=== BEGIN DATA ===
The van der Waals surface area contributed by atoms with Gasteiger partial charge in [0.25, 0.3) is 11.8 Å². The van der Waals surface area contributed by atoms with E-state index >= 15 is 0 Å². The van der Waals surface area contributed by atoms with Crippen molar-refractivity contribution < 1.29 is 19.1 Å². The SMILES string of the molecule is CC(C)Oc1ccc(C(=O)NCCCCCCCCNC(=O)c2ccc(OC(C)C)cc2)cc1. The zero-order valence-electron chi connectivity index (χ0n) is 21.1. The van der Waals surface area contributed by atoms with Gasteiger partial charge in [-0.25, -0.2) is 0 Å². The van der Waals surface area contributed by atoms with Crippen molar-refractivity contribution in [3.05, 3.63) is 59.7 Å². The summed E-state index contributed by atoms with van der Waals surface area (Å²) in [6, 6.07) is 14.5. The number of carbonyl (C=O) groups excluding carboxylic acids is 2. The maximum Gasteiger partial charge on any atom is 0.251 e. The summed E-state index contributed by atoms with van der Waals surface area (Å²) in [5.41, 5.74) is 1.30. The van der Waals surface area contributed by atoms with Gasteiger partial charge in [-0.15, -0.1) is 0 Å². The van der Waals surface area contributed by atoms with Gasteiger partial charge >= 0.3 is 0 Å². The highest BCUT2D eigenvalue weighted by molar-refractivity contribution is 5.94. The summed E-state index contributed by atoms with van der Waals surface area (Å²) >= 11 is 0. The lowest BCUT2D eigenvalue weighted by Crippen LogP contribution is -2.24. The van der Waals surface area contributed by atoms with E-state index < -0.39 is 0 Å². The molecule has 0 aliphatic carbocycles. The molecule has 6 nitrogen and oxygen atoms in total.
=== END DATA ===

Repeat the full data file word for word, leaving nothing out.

The van der Waals surface area contributed by atoms with Gasteiger partial charge in [0.25, 0.3) is 11.8 Å². The van der Waals surface area contributed by atoms with E-state index >= 15 is 0 Å². The van der Waals surface area contributed by atoms with Crippen molar-refractivity contribution < 1.29 is 19.1 Å². The SMILES string of the molecule is CC(C)Oc1ccc(C(=O)NCCCCCCCCNC(=O)c2ccc(OC(C)C)cc2)cc1. The zero-order valence-electron chi connectivity index (χ0n) is 21.1. The van der Waals surface area contributed by atoms with Gasteiger partial charge in [-0.25, -0.2) is 0 Å². The van der Waals surface area contributed by atoms with Crippen molar-refractivity contribution in [3.05, 3.63) is 59.7 Å². The summed E-state index contributed by atoms with van der Waals surface area (Å²) in [6, 6.07) is 14.5. The number of carbonyl (C=O) groups excluding carboxylic acids is 2. The maximum Gasteiger partial charge on any atom is 0.251 e. The summed E-state index contributed by atoms with van der Waals surface area (Å²) in [5.41, 5.74) is 1.30. The van der Waals surface area contributed by atoms with Gasteiger partial charge in [-0.15, -0.1) is 0 Å². The van der Waals surface area contributed by atoms with Gasteiger partial charge >= 0.3 is 0 Å². The highest BCUT2D eigenvalue weighted by molar-refractivity contribution is 5.94. The summed E-state index contributed by atoms with van der Waals surface area (Å²) >= 11 is 0. The lowest BCUT2D eigenvalue weighted by Crippen LogP contribution is -2.24. The van der Waals surface area contributed by atoms with E-state index < -0.39 is 0 Å². The molecule has 0 aliphatic carbocycles. The molecule has 6 nitrogen and oxygen atoms in total.